Golden Member
Jul 28, 2003
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I also think the current source of the latency issues (between CCX and memory latencies) is quite obviously the Data Fabric, which, for some reason, is probably not working as fast as AMD planned it to be. But as I think this may be based on the Ethernet physical layer like Gen-Z, there may be a chance that this is a firmware(-fixable) issue.
Are Intel latencies actually measured from the closest core to the IMC?
 

tamz_msc

Platinum Member
Jan 5, 2017
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You know, that while running at only 1.x GHz, there likely are only 1 hops from CCX to mem. Inside the CCX, L3 runs at core speed.

On 8-16C Intel chips, the Ring Bus can run at core clock speeds (~3x DF speed), but has on average multiple hops to do to reach the MC and vice versa (command -> IMC, data -> core).
While I agree with what you're saying, the peculiarities of Ryzen 7's latency issues are not fully understood yet. Going back to the Hardware.fr investigation, they speculate:
In practice, a memory access for the processor does not take place in isolation. When the processor needs a data, it will begin by querying its cache hierarchy to see if the data is up-to-date. If this is the case, it will be read directly and no memory request will be made. The double partition of the L3 of Ryzen complicates things however. When a data is required, and after checking inside the CCX, the core will send two requests simultaneously, one to the other CCX, and the other to the memory controller. The two operations take place simultaneously (waiting for the response of the other CCX would be much too penalizing), but they impose an additional cost.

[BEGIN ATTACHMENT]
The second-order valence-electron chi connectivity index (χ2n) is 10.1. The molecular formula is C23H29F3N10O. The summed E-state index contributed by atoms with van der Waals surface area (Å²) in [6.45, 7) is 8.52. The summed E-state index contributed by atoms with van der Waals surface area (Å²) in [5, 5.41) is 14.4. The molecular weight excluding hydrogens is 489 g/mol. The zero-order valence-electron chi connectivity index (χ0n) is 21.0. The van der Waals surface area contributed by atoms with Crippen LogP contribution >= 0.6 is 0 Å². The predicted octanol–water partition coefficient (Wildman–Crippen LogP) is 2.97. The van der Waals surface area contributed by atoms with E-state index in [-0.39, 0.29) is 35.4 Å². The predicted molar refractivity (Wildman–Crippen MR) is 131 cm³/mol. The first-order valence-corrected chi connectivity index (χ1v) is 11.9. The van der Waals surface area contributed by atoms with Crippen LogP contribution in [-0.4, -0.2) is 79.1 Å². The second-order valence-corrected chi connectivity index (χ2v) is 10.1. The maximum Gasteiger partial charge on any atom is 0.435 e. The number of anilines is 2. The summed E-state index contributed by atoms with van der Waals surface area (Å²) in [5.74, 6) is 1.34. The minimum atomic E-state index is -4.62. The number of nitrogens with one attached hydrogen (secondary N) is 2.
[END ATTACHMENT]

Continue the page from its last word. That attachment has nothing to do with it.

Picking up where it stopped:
The cache issues are even more telling: they designed a benchmark that tests different sizes sequentially, and the results for sizes >=6MB are particularly problematic. In this case, they say it is because sequential access disables the other CCX, and in this benchmark, it behaves as if it only has 8MB of L3.